New research that improves our understanding of how tuberculosis infection causes lung damage and how we might prevent this, has been published by a team of Trinity College Dublin scientists at St. James’s Hospital in the International Journal of Molecular Sciences.

national-institute-of-allergy-and-infectious-diseases-ABP0mchbNlY-unsplash (3)

Source: NIAID

Scanning electron micrograph of Mycobacterium tuberculosis particles (colorized blue), the bacterium which causes TB.

Tuberculosis is the biggest infectious killer in the world, causing 1.2 million deaths every year. In common with other pneumonia types, tuberculosis can destroy the human lung as a result of excessive inflammation. One of the greatest drivers of this excessive inflammation is an immune cell called the neutrophil, which paradoxically plays an important protective role during early infection. However, like a double-edged sword, overactive neutrophils can cause lung tissue damage in established tuberculosis disease. Researchers wanted to know more about how tuberculosis infection drives this damage.

Cross-talk interception

Using cell models of infection, the team examined the cross-talk between two lung immune cells: the macrophage and the neutrophil. These cells contrive to cause lung disease in the setting of tuberculosis. The group found that macrophages infected with Mycobacterium tuberculosis, the bacteria that causes tuberculosis, could directly activate neutrophils, heighten their metabolism, and lead to the production of Neutrophil Extracellular Traps (or NETs). NETs are known to drive type 1 interferons, the proteins that are harbingers of severe tuberculosis disease. These events also detain the damaging neutrophil cells in the lung where further insult can occur.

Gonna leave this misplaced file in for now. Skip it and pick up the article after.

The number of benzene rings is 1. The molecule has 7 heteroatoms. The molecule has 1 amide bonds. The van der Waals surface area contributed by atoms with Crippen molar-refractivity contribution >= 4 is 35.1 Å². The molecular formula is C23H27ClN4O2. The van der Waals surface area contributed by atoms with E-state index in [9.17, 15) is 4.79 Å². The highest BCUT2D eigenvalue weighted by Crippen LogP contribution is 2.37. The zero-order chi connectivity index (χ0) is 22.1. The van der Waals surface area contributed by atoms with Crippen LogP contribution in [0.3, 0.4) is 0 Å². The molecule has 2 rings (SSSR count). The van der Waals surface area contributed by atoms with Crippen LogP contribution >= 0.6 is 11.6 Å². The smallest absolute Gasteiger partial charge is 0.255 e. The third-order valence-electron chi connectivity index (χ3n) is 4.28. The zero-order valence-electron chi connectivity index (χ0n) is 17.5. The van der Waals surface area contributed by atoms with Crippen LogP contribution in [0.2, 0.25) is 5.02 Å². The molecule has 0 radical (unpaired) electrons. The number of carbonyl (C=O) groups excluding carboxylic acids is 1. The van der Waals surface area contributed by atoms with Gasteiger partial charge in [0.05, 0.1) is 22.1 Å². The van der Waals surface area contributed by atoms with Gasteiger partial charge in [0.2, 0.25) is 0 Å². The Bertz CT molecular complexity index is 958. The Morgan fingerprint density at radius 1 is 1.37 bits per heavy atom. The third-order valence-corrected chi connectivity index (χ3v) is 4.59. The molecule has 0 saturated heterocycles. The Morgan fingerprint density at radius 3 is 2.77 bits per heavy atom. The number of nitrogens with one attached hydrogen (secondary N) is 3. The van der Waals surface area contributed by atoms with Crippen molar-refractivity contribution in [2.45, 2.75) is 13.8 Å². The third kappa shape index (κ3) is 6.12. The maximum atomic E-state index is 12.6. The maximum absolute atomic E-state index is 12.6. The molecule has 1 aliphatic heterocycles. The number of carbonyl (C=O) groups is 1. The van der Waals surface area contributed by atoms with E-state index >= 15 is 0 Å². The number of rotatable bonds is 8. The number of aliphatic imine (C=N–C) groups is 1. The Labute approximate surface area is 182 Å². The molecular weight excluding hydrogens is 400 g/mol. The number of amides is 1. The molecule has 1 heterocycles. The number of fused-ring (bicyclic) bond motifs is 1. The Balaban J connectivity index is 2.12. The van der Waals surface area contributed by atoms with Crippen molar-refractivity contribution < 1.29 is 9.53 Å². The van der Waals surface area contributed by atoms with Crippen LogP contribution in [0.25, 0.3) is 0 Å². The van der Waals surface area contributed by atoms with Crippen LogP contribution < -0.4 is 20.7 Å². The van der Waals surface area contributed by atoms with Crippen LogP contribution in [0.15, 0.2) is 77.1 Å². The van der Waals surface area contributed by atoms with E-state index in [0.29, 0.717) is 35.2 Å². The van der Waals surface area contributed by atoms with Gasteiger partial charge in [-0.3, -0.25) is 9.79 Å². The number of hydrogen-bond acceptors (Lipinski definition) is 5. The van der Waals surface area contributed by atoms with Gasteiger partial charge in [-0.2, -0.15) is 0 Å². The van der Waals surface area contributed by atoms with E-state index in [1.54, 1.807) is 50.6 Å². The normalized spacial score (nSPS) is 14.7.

By dissecting out these pathways of human disease, the group has improved our understanding of how we might target inflammatory neutrophils in lung disease. Simple measures like administering steroids to tuberculosis patients might diminish destructive neutrophil activity, and spare the lung. 

Anti-neutrophil directed therapies

This work  provides scientific plausibility for using anti-neutrophil directed therapies in tuberculosis treatment alongside antibiotics. As the rate of antibiotic resistant tuberculosis infections are constantly increasing, finding alternative ways to treat patients is now vitally important.

PhD student Dearbhla Murphy, lead author of the paper said: “We’re really excited about this work as it shows the importance of investigating how macrophages and neutrophils interact and the significance of this interaction during tuberculosis infection. Studying how neutrophils are influenced by other cells can help us identify druggable targets to help develop new therapies for tuberculosis. This is especially important as the number of antibiotic-resistant tuberculosis cases are rising every year and novel therapies are desperately needed to overcome this.”

Professor Joseph Keane, Clinical Medicine, Trinity College Dublin and St James’s Hospital, said: “Targeting the neutrophil is one of the hottest topics in tuberculosis research. This mechanistic research encourages the development of therapies that will limit lung damage in this important infection.”